East Palestine families living in limbo months after fire

Apr 25, 2023, 5:04 AM

Kyan Cepin, who now resides in a motel after being displaced by the East Palestine train derailment...

Kyan Cepin, who now resides in a motel after being displaced by the East Palestine train derailment walks his dog Opal in North Lima, Ohio, Monday, April 3, 2023. About half of East Palestine's nearly 5,000 residents evacuated when, days after the Feb. 3 derailment, officials decided to burn toxic vinyl chloride from five tanker cars to prevent a catastrophic explosion. (AP Photo/Matt Rourke)

(AP Photo/Matt Rourke)

EAST PALESTINE, Ohio (AP) — Jeff Drummond spends days and nights alone in a tiny room with fake wood paneling, two small beds and a microwave atop a mini refrigerator that serves as a nightstand — his pickup truck parked just outside the door at the roadside motel where he’s taken refuge since early February.

Shelby Walker bounces from hotel to hotel with her five children and four grandchildren while crews tear up railroad tracks and scoop out contaminated soil near their four-bedroom home.

Almost 3 months after a fiery Norfolk Southern train derailment blackened the skies, sent residents fleeing and thrust East Palestine into a national debate over rail safety, residents say they are still living in limbo. They’re unsure how or whether to move on from the accident and worry what will happen to them and the village where they have deep family roots, friendships and affordable homes.

“I have no idea how long we can continue to do this,” says Walker, while washing clothes at a laundromat.

Walker, 48, also works at a small hotel where many workers are staying, so is constantly reminded of the accident. She remembers the scorched rail tanker at her property line and a backyard flooded with water from the burn site. “Sometimes I just break down,” she says.

About half of East Palestine’s nearly 5,000 residents evacuated when, days after the Feb. 3 derailment, officials decided to burn toxic vinyl chloride from five tanker cars to prevent a catastrophic explosion.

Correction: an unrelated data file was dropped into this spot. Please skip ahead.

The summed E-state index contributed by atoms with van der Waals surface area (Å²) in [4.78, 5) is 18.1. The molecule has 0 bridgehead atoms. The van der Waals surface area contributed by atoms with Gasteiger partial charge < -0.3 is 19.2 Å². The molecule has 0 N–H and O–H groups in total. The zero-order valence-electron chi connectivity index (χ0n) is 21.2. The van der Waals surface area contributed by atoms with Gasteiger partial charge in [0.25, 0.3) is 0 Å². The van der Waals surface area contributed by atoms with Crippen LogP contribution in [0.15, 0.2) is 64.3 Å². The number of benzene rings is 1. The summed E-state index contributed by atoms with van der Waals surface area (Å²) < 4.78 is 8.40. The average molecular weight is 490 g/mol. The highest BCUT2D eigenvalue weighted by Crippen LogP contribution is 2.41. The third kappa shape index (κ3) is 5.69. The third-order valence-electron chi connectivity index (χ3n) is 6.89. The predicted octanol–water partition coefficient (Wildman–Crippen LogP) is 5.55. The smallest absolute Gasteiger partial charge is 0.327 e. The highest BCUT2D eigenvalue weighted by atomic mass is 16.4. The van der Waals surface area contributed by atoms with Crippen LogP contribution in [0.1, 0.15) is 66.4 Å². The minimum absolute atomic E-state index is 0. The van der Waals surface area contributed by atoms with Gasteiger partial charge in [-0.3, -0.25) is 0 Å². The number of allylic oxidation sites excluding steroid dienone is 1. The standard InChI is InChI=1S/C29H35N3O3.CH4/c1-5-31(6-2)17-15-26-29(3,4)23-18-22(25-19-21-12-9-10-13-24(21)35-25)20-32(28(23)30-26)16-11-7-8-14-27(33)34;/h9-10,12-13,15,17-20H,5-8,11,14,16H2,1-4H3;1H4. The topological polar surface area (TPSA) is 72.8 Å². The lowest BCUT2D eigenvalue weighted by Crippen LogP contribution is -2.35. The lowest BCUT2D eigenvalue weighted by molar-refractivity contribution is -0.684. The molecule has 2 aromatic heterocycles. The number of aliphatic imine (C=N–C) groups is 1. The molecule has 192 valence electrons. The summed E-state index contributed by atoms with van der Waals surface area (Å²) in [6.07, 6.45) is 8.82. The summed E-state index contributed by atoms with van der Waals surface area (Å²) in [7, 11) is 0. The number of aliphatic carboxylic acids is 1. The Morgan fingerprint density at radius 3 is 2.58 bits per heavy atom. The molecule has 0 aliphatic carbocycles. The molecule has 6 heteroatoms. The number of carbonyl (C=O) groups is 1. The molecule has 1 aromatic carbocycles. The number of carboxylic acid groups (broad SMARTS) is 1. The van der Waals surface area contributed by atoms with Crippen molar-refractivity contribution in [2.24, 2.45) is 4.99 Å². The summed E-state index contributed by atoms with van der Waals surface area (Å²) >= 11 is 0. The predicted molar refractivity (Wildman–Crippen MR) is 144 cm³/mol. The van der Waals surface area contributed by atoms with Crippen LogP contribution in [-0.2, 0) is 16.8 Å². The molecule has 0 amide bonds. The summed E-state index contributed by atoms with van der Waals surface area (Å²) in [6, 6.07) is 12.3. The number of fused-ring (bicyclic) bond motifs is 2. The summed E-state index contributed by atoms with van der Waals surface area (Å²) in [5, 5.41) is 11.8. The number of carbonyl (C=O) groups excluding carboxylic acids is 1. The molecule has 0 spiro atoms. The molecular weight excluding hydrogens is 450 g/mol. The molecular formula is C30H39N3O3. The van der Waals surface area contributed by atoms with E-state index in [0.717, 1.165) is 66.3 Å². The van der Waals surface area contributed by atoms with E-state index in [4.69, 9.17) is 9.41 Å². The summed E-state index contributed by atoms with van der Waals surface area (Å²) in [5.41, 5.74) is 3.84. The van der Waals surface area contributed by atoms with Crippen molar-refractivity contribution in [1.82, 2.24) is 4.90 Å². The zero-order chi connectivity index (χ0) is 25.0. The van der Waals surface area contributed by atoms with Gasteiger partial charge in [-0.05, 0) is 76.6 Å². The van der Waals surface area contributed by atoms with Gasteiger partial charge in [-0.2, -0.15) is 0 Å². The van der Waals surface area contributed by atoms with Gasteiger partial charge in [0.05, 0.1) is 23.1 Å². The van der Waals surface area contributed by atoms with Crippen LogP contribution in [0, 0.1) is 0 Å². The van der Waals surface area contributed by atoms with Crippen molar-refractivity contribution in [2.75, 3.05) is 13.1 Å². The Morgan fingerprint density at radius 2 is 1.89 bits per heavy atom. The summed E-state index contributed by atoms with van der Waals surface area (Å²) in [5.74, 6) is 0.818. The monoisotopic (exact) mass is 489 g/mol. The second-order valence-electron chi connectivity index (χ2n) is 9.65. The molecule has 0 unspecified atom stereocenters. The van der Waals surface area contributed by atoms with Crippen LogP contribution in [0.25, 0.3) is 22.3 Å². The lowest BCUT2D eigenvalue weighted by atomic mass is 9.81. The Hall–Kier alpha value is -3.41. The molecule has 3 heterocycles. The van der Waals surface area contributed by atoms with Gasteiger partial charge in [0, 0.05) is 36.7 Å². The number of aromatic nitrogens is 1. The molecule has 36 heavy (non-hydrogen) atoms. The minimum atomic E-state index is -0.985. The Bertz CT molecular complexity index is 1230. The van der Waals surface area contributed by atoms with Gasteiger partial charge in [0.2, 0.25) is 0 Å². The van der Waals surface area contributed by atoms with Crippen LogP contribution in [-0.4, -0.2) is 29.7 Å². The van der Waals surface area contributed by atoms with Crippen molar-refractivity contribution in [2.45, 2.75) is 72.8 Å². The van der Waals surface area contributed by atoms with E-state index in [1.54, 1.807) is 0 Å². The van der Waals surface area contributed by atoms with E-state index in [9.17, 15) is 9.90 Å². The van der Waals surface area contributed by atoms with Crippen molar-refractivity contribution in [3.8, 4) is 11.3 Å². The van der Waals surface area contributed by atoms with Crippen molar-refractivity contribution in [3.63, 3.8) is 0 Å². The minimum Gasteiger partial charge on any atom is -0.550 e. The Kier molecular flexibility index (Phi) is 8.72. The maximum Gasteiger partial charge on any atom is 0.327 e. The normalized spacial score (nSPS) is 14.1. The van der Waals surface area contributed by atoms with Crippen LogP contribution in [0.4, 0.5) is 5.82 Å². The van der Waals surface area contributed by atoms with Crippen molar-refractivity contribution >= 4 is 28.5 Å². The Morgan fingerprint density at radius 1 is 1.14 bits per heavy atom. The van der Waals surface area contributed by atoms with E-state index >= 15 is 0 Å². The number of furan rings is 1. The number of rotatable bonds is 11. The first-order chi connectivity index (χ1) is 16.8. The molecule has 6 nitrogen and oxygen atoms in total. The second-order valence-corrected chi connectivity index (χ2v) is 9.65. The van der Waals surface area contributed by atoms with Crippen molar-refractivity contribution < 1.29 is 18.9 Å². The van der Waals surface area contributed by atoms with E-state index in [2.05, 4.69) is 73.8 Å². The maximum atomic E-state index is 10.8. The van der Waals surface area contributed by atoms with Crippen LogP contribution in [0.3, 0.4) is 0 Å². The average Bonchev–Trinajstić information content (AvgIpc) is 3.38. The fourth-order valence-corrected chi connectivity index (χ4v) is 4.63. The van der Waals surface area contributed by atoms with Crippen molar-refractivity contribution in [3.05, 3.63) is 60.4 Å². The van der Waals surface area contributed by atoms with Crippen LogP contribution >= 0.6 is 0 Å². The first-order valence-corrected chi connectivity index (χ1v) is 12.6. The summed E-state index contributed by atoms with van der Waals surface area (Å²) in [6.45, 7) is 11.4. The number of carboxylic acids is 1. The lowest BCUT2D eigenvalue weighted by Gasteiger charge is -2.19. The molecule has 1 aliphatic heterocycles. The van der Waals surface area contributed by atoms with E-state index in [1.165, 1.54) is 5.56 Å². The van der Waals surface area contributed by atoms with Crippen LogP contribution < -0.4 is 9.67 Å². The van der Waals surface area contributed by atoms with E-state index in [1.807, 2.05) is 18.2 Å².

Most have returned, though many complain about illnesses and worry about soil, water and air quality. Some are staying away until they’re sure it’s safe. Others, like Drummond, are not allowed back in their homes because of the ongoing cleanup.

The retired truck driver and Gulf War veteran misses mowing the lawn, puttering around his yard and chatting with regulars at the tavern next door.

“I have nothing here,” says Drummond, sitting on an orange plastic chair outside the Davis Motel in North Lima, Ohio. “So it’s trying to find something to keep yourself busy, to keep from going crazy.”


Norfolk Southern Railroad is paying for lodging for some families but won’t say how many still are out of their homes while the railroad excavates tens of thousands of tons of contaminated soil, a process the Environmental Protection Agency expects to take another 2-3 months. The railroad also must remove toxic chemicals from two creeks, which could take longer.

“I pledge that we won’t be finished until we make it right,” Norfolk Southern President and CEO Alan Shaw told an Ohio rail safety committee last week.

The railroad also handed out $1,000 “inconvenience checks” to residents within the ZIP code that includes East Palestine and surrounding areas, but most did not qualify for further assistance and went home.

The EPA’s Mark Durno says continual air monitoring at the derailment site and in the community and soil tests in parks, on agricultural land and at other potentially affected areas have not yet detected concerning levels of any contaminants.

“Nothing jumped off page for us yet,” Durno says, adding that testing would continue just to be sure.

The railroad says testing shows drinking water is safe, though it’s establishing a fund for long-term drinking water protection. It’s also establishing funds for health care and to help sellers if their property value falls because of the accident.

But it’s the unknown that worry people.